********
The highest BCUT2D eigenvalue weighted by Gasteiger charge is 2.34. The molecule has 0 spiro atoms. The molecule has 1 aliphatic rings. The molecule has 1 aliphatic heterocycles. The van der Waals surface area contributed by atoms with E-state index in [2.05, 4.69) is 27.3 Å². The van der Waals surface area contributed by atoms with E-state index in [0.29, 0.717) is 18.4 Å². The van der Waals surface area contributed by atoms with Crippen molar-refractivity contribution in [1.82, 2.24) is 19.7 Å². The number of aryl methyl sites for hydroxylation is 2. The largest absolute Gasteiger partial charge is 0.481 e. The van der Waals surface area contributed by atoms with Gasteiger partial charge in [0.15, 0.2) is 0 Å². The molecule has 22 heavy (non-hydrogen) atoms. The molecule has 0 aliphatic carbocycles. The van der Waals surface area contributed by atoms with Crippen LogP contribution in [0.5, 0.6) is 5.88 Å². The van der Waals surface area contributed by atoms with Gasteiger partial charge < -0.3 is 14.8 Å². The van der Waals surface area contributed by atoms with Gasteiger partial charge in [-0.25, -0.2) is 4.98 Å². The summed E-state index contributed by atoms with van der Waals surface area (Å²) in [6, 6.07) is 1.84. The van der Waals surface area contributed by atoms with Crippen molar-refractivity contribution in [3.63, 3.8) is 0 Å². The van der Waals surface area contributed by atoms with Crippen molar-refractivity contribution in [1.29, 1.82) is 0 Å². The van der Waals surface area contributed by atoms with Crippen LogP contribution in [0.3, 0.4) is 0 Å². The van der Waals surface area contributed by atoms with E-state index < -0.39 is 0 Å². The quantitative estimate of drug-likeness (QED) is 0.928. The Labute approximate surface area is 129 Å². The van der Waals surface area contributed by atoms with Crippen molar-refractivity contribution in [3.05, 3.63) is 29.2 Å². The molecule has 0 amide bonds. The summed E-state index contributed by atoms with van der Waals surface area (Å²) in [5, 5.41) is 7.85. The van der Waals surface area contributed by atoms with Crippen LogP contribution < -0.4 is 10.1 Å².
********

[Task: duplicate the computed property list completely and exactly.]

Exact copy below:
The highest BCUT2D eigenvalue weighted by Gasteiger charge is 2.34. The molecule has 0 spiro atoms. The molecule has 1 aliphatic rings. The molecule has 1 aliphatic heterocycles. The van der Waals surface area contributed by atoms with E-state index in [2.05, 4.69) is 27.3 Å². The van der Waals surface area contributed by atoms with E-state index in [0.29, 0.717) is 18.4 Å². The van der Waals surface area contributed by atoms with Crippen molar-refractivity contribution in [1.82, 2.24) is 19.7 Å². The number of aryl methyl sites for hydroxylation is 2. The largest absolute Gasteiger partial charge is 0.481 e. The van der Waals surface area contributed by atoms with Gasteiger partial charge in [0.15, 0.2) is 0 Å². The molecule has 22 heavy (non-hydrogen) atoms. The molecule has 0 aliphatic carbocycles. The van der Waals surface area contributed by atoms with Crippen LogP contribution in [0.5, 0.6) is 5.88 Å². The van der Waals surface area contributed by atoms with Gasteiger partial charge < -0.3 is 14.8 Å². The van der Waals surface area contributed by atoms with Gasteiger partial charge in [-0.25, -0.2) is 4.98 Å². The summed E-state index contributed by atoms with van der Waals surface area (Å²) in [6, 6.07) is 1.84. The van der Waals surface area contributed by atoms with Crippen molar-refractivity contribution in [3.63, 3.8) is 0 Å². The van der Waals surface area contributed by atoms with Crippen molar-refractivity contribution in [1.29, 1.82) is 0 Å². The van der Waals surface area contributed by atoms with Crippen LogP contribution in [0.3, 0.4) is 0 Å². The van der Waals surface area contributed by atoms with E-state index < -0.39 is 0 Å². The quantitative estimate of drug-likeness (QED) is 0.928. The Labute approximate surface area is 129 Å². The van der Waals surface area contributed by atoms with Crippen molar-refractivity contribution in [3.05, 3.63) is 29.2 Å². The molecule has 0 amide bonds. The summed E-state index contributed by atoms with van der Waals surface area (Å²) in [5, 5.41) is 7.85. The van der Waals surface area contributed by atoms with Crippen LogP contribution < -0.4 is 10.1 Å².